The first newspaper printed in Platte County made its appearance in Columbus on June 21, 1866 as The Golden Age, with C. C. Strawn as editor. Only twelve issues appeared; then the paper died from a mortgage attack. In 1869 0. T. B. Williams started the Platte Journal, purchased in 1879 by Moses K. Turner, who changed the paper's name to The Columbus Journal. Turner's first edition appeared May 11, 1879. From the Columbus Journal developed the Columbus Daily News which The Columbus Telegram purchased from John I. Long in 1924, at which time the present Columbus Daily Telegram appeared.
Almost from the beginning of Platte County in 1856, there was talk of harnessing the Loup river, first to provide irrigation and later, for electric power. Probably the first attempt of any importance came in 1874, when the local chapter of the National Grange voted to sponsor a collection of $100,000 to build a "huge water power plant on the Loup near Columbus." History leaves no trace of how far the plan got before it died.
After a series of dry years Platte County seriously talked irrigation again in 1893, and the Columbus Canal and Power Company was formed. Rain came and the project again died a happy death. In 1903, H. E. Babcock, for whom Lake Babcock near Columbus is named, entered the picture with his Nebraska Central Irrigation Company. Babcock dreamed of a 100-mile canal commencing on the Loup west of Columbus and running to Ames, where water would run back into the Platte. Three power plants were to be built.
Nebraska Power Company secured the water rights in 1911 and later Henry L. Doherty, the electrical financing wizard, planned a string of power plants to stretch from Columbus to near Omaha. H. J. Hollister of Chicago purchased the water rights in 1914 and announced start of the project. The World War broke out, and the subject was again forgotten. In the spring of 1932, Phil R. Hockenberger, Columbus real estate dealer and a native of the city, conceived the idea of resurrecting the power plant project with funds to be secured from the Reconstruction Finance Corporation.
Hockenberger interested Harold Kramer, Columbus coal dealer, in the project. A series of mass meetings was held in 1932, a fund of $11,000 raised, and largely through the work of a group of Columbus businessmen, Senate File No. 310, enabling act for the creation of public power districts, was passed by the 1933 Nebraska legislature.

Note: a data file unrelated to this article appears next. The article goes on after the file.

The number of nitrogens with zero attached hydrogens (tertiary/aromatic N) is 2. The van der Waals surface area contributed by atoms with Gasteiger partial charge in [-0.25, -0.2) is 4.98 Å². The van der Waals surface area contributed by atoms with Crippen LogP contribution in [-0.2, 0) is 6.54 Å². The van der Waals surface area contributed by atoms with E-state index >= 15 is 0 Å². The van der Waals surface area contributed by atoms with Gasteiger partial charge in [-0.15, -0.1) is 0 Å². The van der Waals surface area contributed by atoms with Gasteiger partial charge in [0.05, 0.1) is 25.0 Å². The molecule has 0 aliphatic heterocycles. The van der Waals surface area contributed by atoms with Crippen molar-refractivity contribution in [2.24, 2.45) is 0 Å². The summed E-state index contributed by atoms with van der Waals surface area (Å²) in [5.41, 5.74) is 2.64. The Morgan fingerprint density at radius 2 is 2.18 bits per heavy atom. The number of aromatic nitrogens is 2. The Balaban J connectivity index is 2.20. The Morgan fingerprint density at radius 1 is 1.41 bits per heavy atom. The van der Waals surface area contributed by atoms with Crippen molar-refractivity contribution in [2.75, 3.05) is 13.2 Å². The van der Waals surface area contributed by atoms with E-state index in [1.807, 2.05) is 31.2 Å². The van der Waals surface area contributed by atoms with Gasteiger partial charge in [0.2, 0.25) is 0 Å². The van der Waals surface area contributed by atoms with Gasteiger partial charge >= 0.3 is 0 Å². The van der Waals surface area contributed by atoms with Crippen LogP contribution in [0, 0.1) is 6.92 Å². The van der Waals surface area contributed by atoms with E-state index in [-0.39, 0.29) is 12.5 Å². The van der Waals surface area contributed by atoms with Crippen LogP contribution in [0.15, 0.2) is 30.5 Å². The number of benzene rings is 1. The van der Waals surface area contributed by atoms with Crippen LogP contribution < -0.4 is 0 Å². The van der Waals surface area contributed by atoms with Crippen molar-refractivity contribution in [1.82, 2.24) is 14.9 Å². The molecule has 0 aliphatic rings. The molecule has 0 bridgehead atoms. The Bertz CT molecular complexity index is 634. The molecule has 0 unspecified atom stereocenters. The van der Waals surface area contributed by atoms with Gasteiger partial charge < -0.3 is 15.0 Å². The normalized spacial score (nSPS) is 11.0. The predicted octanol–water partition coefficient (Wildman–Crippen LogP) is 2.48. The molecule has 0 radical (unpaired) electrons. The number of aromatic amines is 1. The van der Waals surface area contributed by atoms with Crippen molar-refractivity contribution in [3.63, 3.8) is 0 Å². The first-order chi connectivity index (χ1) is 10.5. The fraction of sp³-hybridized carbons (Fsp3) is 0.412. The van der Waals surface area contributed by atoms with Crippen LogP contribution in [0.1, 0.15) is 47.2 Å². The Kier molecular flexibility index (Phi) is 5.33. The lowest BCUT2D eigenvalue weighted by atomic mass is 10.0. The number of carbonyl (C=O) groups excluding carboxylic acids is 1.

The Loup River Public Power district was organized June 2, 1933, to include the county of Platte, and to be operated by a board of eleven directors, who named Charles B. Fricke, president; Dr. J. E. Meyer, vice president and C. C. Sheldon, treasurer. Hockenberger was one of the directors, and today is its first vice president. Harold Kramer was selected general manager. The RFC loan application was transferred to an application to the Public Works Administration. The WPA allocated its first loan and grant of $7,300,000 on Nov. 15, 1933, and purchased the first bonds of the Loup power district June 28, 1934. Construction started a few days later. The Loup district canal system extends thirty-five miles from five miles west of Genoa, where water is taken from the Loup river, to six miles southeast of Columbus, where the water empties into the Platte.
The district's hydro project consists of power plants at Monroe and Columbus and a giant system of high-voltage transmission lines extending over much of eastern Nebraska. Generation and sale of electric power has been in progress for more than two years.
On Sept. 25, 1939, voters of Columbus approved a franchise to the Northwestern Public Service Company. The franchise was to be operative only upon its transfer to the newlycreated Consumers Public Power District.
Transfer of property of the Columbus division of the Northwestern Public Service Company Was effected Oct. 15, 1939, marking the beginning of public ownership of the electrical distribution systems in Columbus, Platte Center, Monroe, Tarnov and Silver Creek. All these municipalities are part of the Consumers Public Power District with headquarters at Columbus. Electric power is purchased from the Loup River Public Power District.